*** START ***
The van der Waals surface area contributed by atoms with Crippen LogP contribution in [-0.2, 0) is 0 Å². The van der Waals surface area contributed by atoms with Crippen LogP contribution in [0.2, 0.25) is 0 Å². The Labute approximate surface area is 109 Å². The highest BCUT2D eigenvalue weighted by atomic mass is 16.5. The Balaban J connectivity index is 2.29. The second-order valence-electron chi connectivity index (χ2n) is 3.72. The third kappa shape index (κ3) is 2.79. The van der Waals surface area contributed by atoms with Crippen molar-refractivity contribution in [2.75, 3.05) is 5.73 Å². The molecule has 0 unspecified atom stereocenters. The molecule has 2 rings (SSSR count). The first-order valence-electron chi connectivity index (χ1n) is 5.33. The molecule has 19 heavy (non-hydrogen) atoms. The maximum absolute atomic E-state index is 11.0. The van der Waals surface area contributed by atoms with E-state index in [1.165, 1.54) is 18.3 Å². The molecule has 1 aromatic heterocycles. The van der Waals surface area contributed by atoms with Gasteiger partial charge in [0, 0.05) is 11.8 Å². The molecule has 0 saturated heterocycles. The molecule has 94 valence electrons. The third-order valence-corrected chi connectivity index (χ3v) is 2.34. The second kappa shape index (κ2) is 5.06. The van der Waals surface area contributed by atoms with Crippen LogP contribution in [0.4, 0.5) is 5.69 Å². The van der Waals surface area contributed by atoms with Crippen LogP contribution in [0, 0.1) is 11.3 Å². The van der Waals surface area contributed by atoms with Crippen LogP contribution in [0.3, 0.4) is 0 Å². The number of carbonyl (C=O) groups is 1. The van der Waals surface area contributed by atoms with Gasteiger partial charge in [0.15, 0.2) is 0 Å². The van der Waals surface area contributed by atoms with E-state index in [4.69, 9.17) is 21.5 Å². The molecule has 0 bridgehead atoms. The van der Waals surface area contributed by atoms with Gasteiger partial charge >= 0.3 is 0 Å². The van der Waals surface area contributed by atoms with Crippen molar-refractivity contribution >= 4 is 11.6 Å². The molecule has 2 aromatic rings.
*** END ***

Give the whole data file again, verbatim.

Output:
The van der Waals surface area contributed by atoms with Crippen LogP contribution in [-0.2, 0) is 0 Å². The van der Waals surface area contributed by atoms with Crippen LogP contribution in [0.2, 0.25) is 0 Å². The Labute approximate surface area is 109 Å². The highest BCUT2D eigenvalue weighted by atomic mass is 16.5. The Balaban J connectivity index is 2.29. The second-order valence-electron chi connectivity index (χ2n) is 3.72. The third kappa shape index (κ3) is 2.79. The van der Waals surface area contributed by atoms with Crippen molar-refractivity contribution in [2.75, 3.05) is 5.73 Å². The molecule has 0 unspecified atom stereocenters. The molecule has 2 rings (SSSR count). The first-order valence-electron chi connectivity index (χ1n) is 5.33. The molecule has 19 heavy (non-hydrogen) atoms. The maximum absolute atomic E-state index is 11.0. The van der Waals surface area contributed by atoms with E-state index in [1.165, 1.54) is 18.3 Å². The molecule has 1 aromatic heterocycles. The van der Waals surface area contributed by atoms with Gasteiger partial charge in [0, 0.05) is 11.8 Å². The molecule has 0 saturated heterocycles. The molecule has 94 valence electrons. The third-order valence-corrected chi connectivity index (χ3v) is 2.34. The second kappa shape index (κ2) is 5.06. The van der Waals surface area contributed by atoms with Crippen LogP contribution in [0.4, 0.5) is 5.69 Å². The van der Waals surface area contributed by atoms with Crippen LogP contribution in [0, 0.1) is 11.3 Å². The van der Waals surface area contributed by atoms with Crippen LogP contribution in [0.3, 0.4) is 0 Å². The number of carbonyl (C=O) groups is 1. The van der Waals surface area contributed by atoms with Gasteiger partial charge in [0.15, 0.2) is 0 Å². The van der Waals surface area contributed by atoms with E-state index in [4.69, 9.17) is 21.5 Å². The molecule has 0 bridgehead atoms. The van der Waals surface area contributed by atoms with Gasteiger partial charge >= 0.3 is 0 Å². The van der Waals surface area contributed by atoms with Crippen molar-refractivity contribution >= 4 is 11.6 Å². The molecule has 2 aromatic rings.